Rex v Electricity Commissioners, ex parte London Electricity Joint Committee Co (1920) Ltd: CA 1923

The Commissioners had a statutory duty to make schemes with regard to electricity districts and to hold local enquiries before making them. They made a draft scheme which in effect allocated duties to one body which the Act required should be allocated to a different kind of body. An objection was made that an inquiry was ultra vires.
Held: This was held to be ultra vires, and the question was whether prohibition would lie. Since the cost of the inquiry would have been wholly wasted if, thereafter, the Minister and Parliament had approved the scheme only to be told at that late stage that the scheme was ultra vires, the courts could examine the issue. Where some administrative order or regulation is required by statute to be approved by resolution of both Houses of Parliament, the court can in an appropriate case intervene by way of judicial review before the Houses have given their approval.
Younger LJ said: ‘the interference of the Court in such a case as this, and at this stage, so far from being even in the most diluted sense of the words a challenge to its supremacy, will be an assistance to Parliament.’
Lord Atkin observed at a very early stage in the development of public law that he knew of ‘no authority which compels me to hold that a proceeding cannot be a judicial proceeding subject to prohibition or certiorari because it is subject to confirmation or approval, even where the approval has to be that of the Houses of Parliament.’
Atkin LJ described the scope of the prerogative writs of prohibition and certiorari: ‘both writs deal with questions of excessive jurisdiction, and doubtless in their origin dealt almost exclusively with the jurisdiction of what is described in ordinary parlance as a Court of Justice. But the operation of the writs has extended to control the proceedings of bodies which do not claim to be, and would not be recognized as, Courts of Justice. Wherever any body of persons having legal authority to determine questions affecting the rights of subjects, and having the duty to act judicially, act in excess of their legal authority they are subject to the controlling jurisdiction of the King’s Bench Division exercised in these writs.’ and ‘ In the present case the Electricity Commissioners have to decide whether they will constitute a joint authority in a district in accordance with law, and with what power they will invest that body. The question necessarily involves the withdrawal from existing bodies of undertakers of some of their existing rights, and imposing upon them of new duties, including their subjection to the control of the new body, and new financial obligations. It also provides in the new body a person to whom may be transferred rights of purchase which at present are vested in another authority. The Com- missioners are proposing to create such a new body in violation of ‘the Act of Parliament, and are proposing to hold a possibly long and expensive inquiry into the expediency of such a scheme, in respect of which they have the power to compel representatives of the prosecutors to attend and produce papers. I think that in deciding upon the scheme, and in holding the inquiry, they are acting judicially in the sense of the authorities I have cited.’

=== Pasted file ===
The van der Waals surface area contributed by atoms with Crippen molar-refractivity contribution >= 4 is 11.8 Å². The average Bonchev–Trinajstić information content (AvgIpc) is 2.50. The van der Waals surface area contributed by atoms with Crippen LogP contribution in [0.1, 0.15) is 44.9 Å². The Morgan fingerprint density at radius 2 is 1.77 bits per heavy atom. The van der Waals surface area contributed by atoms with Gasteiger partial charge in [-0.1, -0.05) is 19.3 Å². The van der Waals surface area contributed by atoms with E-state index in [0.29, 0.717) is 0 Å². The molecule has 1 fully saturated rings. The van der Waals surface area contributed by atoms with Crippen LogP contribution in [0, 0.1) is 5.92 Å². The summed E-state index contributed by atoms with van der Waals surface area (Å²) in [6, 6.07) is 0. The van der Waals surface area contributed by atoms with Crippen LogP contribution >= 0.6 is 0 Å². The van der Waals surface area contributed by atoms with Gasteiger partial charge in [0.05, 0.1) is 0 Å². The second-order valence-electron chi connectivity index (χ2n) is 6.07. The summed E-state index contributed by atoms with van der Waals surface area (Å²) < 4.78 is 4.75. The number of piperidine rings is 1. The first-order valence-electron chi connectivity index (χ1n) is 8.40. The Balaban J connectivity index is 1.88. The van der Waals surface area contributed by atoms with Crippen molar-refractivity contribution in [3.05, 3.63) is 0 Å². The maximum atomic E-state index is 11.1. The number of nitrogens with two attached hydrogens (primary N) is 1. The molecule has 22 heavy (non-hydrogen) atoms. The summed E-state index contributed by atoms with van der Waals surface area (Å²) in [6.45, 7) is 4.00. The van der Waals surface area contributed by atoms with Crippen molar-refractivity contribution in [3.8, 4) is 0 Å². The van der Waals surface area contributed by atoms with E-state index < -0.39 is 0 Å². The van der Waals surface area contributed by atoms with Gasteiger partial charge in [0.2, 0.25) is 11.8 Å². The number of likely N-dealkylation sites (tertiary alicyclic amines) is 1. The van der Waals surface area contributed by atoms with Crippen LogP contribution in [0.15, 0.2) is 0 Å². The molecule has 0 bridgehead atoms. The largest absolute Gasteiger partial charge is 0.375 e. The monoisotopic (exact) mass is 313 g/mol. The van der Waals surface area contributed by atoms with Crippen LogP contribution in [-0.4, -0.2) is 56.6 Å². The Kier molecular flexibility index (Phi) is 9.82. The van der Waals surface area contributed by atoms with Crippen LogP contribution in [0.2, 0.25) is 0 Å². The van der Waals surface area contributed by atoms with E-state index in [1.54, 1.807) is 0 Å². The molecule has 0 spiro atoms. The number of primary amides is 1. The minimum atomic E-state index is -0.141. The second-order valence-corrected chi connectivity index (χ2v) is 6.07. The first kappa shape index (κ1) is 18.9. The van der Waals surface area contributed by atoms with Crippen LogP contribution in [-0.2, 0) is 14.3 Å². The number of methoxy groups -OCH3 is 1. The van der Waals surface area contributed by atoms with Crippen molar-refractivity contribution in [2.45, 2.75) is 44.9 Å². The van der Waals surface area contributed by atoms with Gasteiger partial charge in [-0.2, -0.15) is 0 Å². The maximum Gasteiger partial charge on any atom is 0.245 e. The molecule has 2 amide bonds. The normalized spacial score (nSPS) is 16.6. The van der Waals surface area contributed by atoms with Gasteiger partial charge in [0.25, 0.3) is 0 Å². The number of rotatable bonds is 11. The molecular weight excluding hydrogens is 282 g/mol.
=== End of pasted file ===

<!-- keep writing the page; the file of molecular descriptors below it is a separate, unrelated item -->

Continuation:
Bankes LJ said: ‘On principle and on authority it is in my opinion open to this Court to hold, and I consider that it should hold, that powers so far reaching, affecting as they do individuals as well as property, are powers to be exercised judicially, and not ministerially or merely, to use the language of Palles, C.B., as proceedings towards legislation’.
Younger LJ, Lord Atkin LJ, Bankes LJ
[1924] 1 KB 171, (1923) 205 CA 13, (1923) 130 LT 164, [1923] All ER 150
England and Wales
Cited by:
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Lists of cited by and citing cases may be incomplete.
Updated: 08 October 2021; Ref: scu.258760